There was a time, decades ago, when competence and good governance were synonymous with good politics.

Republican Former Gov. Richard Thornburgh, who died Dec. 31 at 88, embodied the concept.

Thornburgh rose in the 1970s as the U.S. attorney for the Western District of Pennsylvania, where he established a record for fighting white-collar crime and public corruption. He continued those pursuits during the Ford and Carter administrations as the assistant attorney general in charge of the criminal division.

In 1978, he was elected governor. Only 71 days into office, on March 28, 1979, he was challenged by a unique and uniquely massive emergency — the unprecedented partial meltdown of a nuclear reactor at Three Mile Island, just 11 miles down the Susquehanna River from the state Capitol.

The emergency started just 12 days after the release of “The China Syndrome,” a movie about a reactor meltdown in which one character declared that the result might be a cloud of radioactivity that could “render an area the size of Pennsylvania permanently uninhabitable.”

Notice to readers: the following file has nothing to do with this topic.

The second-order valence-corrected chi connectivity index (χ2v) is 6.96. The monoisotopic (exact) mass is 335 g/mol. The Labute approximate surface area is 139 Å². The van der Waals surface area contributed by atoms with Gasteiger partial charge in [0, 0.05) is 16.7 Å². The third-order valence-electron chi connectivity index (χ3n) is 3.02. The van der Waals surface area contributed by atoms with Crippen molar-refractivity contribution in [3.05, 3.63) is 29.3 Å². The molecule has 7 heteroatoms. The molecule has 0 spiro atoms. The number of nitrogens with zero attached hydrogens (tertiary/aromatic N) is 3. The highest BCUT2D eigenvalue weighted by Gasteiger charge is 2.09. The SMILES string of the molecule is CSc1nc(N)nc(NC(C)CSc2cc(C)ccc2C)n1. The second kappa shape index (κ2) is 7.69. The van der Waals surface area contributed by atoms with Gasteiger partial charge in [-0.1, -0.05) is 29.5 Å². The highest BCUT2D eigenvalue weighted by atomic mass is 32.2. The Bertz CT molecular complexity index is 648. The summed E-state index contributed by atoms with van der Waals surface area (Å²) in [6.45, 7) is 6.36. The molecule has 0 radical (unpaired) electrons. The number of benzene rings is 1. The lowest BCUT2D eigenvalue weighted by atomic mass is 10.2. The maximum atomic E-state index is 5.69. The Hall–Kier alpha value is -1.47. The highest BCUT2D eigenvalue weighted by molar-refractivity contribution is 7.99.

That’s a hard image to counter.

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Thornburgh, relying on science, resisted calls for a general evacuation. Instead, he advised pregnant women and children within 5 miles of the plant to leave, and remained in Harrisburg.

His deft management of the crisis built credibility that helped him execute a moderate Republican agenda. He left office in 1987 with a 72% approval rating and a $350 million surplus.

Thornburgh’s record on public corruption led President Ronald Reagan to appoint him attorney general in 1988 to replace ethically compromised Edwin Meese III, and President George H.W. Bush kept him in that role.

Pennsylvanians should appreciate and mourn a sound governor and, perhaps even more so, the style of politics and governance by which he served the public interest.

— Republican & Herald, Pottsville (TNS)

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